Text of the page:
Kudo, Takeo (Sumitomo Metal Industries) | Tanaka, Teruyuki (Sumitomo Metal Industries) | Sakaguchi, I. (Sumitomo Metal Industries) | Hirano, Masahiro (Sumitomo Metal Industries) | Takahiro Kushida, Kushida (Sumitomo Metal Industries) | Inaba, Yoji (Sumitomo Metal Industries)
electrochemical impedance spectroscopy, corrosion rate, CO2-contaminated hydrazine, decomposition
Corrosion behavior of iron (Fe), nickel (Ni), cobalt (Co) and titanium (Ti) alloys in hydrazine (N2H4) and CO2-contaminated N2H4 were studied using Electrochemical Impedance Spectroscopy (EIS). The corrosion rate of Fe and Ti alloys increased in hydrazine and CO2-contaminated hydrazine as a function of time and CO2 concentration; however, the corrosion rate of Ni and Co alloy decreased as a function of time in contaminated hydrazine. The corrosion rate of Ni and Co alloys were significantly higher when compared with corrosion rates of Fe and Ti alloys in CO2-contaminated hydrazine. T1-leeffects of CO2 concentration on corrosion rate has been explained in terms of alloy composition and the role of CO2 in forming carbazic acid and its metal complexes. The polarization values obtained from EIS studies were used to calculate the exchange current density and decomposition rate of hydrazine.
Previous investigations have indicated that presence of relatively small amounts of carbon dioxide impurity in hydrazine in contact with metal alloys can lead to significant metal corrosion and to an increase in the concentration of dissolved metal ions. The involvement of carbon dioxide in promoting corrosion of alloys by hydrazine and the consequent increase in its decomposition rate maybe due to the formation of carbazic acid (N2H5, N2H3CO2-)which has been claimed to be an effective catalyst3 for decomposition and metal dissolution.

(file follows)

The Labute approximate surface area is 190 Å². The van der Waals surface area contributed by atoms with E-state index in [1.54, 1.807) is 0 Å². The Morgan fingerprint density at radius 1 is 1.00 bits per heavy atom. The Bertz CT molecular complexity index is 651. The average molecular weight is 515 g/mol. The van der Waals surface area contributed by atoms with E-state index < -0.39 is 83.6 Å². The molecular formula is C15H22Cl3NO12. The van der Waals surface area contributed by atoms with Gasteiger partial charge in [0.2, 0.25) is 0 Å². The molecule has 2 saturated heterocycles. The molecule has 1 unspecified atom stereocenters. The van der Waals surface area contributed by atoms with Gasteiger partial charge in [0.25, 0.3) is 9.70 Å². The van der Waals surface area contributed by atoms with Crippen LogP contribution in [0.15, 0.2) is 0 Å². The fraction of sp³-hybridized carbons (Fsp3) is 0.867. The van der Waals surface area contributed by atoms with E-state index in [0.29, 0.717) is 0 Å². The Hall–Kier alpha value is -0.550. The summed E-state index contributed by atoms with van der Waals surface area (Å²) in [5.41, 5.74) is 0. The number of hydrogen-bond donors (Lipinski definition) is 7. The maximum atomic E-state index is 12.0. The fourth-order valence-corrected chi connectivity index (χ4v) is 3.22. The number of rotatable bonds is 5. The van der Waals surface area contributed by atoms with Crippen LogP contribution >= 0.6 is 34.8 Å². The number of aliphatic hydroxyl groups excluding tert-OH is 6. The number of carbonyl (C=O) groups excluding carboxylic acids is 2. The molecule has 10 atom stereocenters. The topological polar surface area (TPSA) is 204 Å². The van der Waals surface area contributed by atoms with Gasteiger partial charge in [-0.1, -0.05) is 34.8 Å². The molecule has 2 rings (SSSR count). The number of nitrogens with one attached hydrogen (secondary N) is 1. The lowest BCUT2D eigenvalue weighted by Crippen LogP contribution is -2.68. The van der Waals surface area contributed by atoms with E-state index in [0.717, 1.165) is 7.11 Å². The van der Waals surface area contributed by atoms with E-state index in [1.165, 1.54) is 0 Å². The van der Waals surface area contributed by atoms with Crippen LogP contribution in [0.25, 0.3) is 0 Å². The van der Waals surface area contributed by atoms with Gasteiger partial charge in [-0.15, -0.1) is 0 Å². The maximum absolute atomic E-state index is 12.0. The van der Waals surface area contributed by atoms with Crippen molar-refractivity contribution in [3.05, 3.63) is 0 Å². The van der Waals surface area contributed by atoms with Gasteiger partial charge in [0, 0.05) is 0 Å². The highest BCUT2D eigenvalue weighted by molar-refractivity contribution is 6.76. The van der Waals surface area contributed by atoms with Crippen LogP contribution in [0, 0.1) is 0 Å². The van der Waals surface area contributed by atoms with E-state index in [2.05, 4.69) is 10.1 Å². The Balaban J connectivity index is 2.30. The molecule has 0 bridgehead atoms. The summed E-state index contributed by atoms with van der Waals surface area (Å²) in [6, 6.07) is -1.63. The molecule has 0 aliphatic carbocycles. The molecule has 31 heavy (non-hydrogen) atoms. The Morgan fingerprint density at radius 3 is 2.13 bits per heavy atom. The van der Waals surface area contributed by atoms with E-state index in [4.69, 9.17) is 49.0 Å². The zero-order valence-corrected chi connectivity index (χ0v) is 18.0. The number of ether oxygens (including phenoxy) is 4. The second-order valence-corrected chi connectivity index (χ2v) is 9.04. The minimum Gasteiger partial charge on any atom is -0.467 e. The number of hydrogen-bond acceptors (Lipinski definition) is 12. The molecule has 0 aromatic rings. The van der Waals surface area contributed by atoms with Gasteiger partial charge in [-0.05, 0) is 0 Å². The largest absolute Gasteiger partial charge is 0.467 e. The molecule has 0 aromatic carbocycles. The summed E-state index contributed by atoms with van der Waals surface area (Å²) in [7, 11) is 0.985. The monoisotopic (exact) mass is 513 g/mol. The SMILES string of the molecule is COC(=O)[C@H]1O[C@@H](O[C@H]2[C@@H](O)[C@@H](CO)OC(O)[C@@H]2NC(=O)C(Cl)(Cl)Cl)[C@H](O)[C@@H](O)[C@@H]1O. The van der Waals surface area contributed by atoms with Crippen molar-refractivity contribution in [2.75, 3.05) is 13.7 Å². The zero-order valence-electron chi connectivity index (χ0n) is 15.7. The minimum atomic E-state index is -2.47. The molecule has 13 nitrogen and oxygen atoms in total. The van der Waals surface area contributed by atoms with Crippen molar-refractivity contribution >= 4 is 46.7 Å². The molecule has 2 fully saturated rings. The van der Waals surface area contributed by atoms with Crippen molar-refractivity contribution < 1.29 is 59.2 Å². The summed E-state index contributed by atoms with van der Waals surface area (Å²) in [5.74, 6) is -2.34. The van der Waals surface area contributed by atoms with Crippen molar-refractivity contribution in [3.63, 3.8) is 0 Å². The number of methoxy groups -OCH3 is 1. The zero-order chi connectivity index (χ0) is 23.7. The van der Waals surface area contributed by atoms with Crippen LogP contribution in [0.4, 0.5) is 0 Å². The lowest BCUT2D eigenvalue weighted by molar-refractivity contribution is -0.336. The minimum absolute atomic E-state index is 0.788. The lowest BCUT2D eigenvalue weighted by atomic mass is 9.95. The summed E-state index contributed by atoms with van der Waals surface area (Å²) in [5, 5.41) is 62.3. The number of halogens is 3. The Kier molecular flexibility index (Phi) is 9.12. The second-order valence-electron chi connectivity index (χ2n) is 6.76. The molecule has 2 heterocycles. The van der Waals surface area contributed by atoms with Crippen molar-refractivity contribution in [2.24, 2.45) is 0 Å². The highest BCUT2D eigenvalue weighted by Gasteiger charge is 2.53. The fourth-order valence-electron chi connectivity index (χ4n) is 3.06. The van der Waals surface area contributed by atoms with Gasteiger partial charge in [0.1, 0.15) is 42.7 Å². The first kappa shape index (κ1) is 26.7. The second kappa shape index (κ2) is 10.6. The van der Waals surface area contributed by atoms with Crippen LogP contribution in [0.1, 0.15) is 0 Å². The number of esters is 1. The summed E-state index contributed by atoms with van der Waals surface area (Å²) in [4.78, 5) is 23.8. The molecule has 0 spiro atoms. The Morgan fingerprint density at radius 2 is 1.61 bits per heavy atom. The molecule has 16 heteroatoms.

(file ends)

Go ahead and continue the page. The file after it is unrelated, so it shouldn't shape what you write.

A long-term real-time study of the compatibility of liquid propellants with spacecraft materials has been reported for hydrazine, hydrazinium nitrate, and nitrogen tetroxide. In general, only two methods for compatibility testing have been previously used: Real-time tests over periods extending several years and accelerated testing using temperature as an independent variable to increase the reaction rate between the material and the propellant. The former method is inconvenient, because the time required to evaluate material performance is too long. The latter method is deficient, because the mechanism for the corrosion and propellant decomposition may be changed.
For the current study an electrochemical technique, serves the dual purpose of measuring the corrosion rate of alloys and decomposition rates of electrolytes. Corrosion of alloys and decomposition of hydrazine can be described in terms of an oxidation-reduction mechanism, which implies that an electron transfer is taking place at the metal-hydrazine interface. Hydrazine decomposition and metal dissolution rates are proportional to the rate of electron transfer, and therefore, are directly proportional to an equilibrium current flow. This natural equilibrium exchange current flow can be upset by altering the potential energy barrier at the metal-hydrazine interface with an extreme]y small amount of externally applied potential to obtain a current-voltage curve at different frequencies. The mechanism of the reaction is not changed, since the applied potential in the polarization resistance measurement is very low (~ 50 millivolts (mV)). The EIS technique, in particular, ha:; an advantage over other techniques, as it uses 10 mV amplitude.
The objective of this investigation was to apply EIS to determine the compatibility of N2H, and C02- contaminated N2H4 with various alloys. The corrosion rates of 304L and 17-7PH Stainless Steel (SS) (iron alIoys), MP35N (cobalt alloy), Udimet 720 (nickel alloy) and TiGr5 (titanium alloy) are of interest.